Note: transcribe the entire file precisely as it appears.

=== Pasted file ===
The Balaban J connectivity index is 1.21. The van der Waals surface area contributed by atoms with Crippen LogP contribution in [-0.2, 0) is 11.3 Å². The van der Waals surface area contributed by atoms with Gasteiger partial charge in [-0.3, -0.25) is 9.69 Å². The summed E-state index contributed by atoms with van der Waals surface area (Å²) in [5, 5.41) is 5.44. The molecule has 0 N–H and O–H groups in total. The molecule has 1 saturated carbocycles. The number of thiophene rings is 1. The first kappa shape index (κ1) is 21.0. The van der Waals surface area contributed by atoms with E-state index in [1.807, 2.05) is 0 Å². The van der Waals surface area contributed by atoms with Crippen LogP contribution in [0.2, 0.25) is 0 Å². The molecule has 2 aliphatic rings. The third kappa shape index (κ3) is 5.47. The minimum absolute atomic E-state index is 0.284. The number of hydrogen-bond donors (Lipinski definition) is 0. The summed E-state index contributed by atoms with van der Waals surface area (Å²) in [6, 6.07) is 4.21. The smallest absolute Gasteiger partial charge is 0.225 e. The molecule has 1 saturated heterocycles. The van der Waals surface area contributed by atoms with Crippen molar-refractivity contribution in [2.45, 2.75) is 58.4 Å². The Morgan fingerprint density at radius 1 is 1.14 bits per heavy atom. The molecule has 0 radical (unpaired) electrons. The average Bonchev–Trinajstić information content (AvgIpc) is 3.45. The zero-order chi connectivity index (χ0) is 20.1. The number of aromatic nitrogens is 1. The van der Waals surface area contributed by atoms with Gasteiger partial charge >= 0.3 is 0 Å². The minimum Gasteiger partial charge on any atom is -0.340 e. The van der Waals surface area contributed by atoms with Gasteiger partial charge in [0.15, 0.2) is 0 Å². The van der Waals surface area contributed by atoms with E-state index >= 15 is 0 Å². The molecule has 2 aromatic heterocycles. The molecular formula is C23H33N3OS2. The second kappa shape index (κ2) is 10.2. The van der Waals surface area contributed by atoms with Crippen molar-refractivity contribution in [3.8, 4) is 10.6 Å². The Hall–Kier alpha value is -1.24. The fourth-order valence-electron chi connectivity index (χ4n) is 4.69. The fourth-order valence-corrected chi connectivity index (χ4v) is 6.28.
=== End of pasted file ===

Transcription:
The Balaban J connectivity index is 1.21. The van der Waals surface area contributed by atoms with Crippen LogP contribution in [-0.2, 0) is 11.3 Å². The van der Waals surface area contributed by atoms with Gasteiger partial charge in [-0.3, -0.25) is 9.69 Å². The summed E-state index contributed by atoms with van der Waals surface area (Å²) in [5, 5.41) is 5.44. The molecule has 0 N–H and O–H groups in total. The molecule has 1 saturated carbocycles. The number of thiophene rings is 1. The first kappa shape index (κ1) is 21.0. The van der Waals surface area contributed by atoms with E-state index in [1.807, 2.05) is 0 Å². The van der Waals surface area contributed by atoms with Crippen LogP contribution in [0.2, 0.25) is 0 Å². The molecule has 2 aliphatic rings. The third kappa shape index (κ3) is 5.47. The minimum absolute atomic E-state index is 0.284. The number of hydrogen-bond donors (Lipinski definition) is 0. The summed E-state index contributed by atoms with van der Waals surface area (Å²) in [6, 6.07) is 4.21. The smallest absolute Gasteiger partial charge is 0.225 e. The molecule has 1 saturated heterocycles. The van der Waals surface area contributed by atoms with Crippen molar-refractivity contribution in [2.45, 2.75) is 58.4 Å². The Morgan fingerprint density at radius 1 is 1.14 bits per heavy atom. The molecule has 0 radical (unpaired) electrons. The average Bonchev–Trinajstić information content (AvgIpc) is 3.45. The zero-order chi connectivity index (χ0) is 20.1. The number of aromatic nitrogens is 1. The van der Waals surface area contributed by atoms with Gasteiger partial charge >= 0.3 is 0 Å². The minimum Gasteiger partial charge on any atom is -0.340 e. The van der Waals surface area contributed by atoms with Gasteiger partial charge in [0.15, 0.2) is 0 Å². The van der Waals surface area contributed by atoms with E-state index >= 15 is 0 Å². The molecule has 2 aromatic heterocycles. The molecular formula is C23H33N3OS2. The second kappa shape index (κ2) is 10.2. The van der Waals surface area contributed by atoms with Crippen molar-refractivity contribution in [3.8, 4) is 10.6 Å². The Hall–Kier alpha value is -1.24. The fourth-order valence-electron chi connectivity index (χ4n) is 4.69. The fourth-order valence-corrected chi connectivity index (χ4v) is 6.28.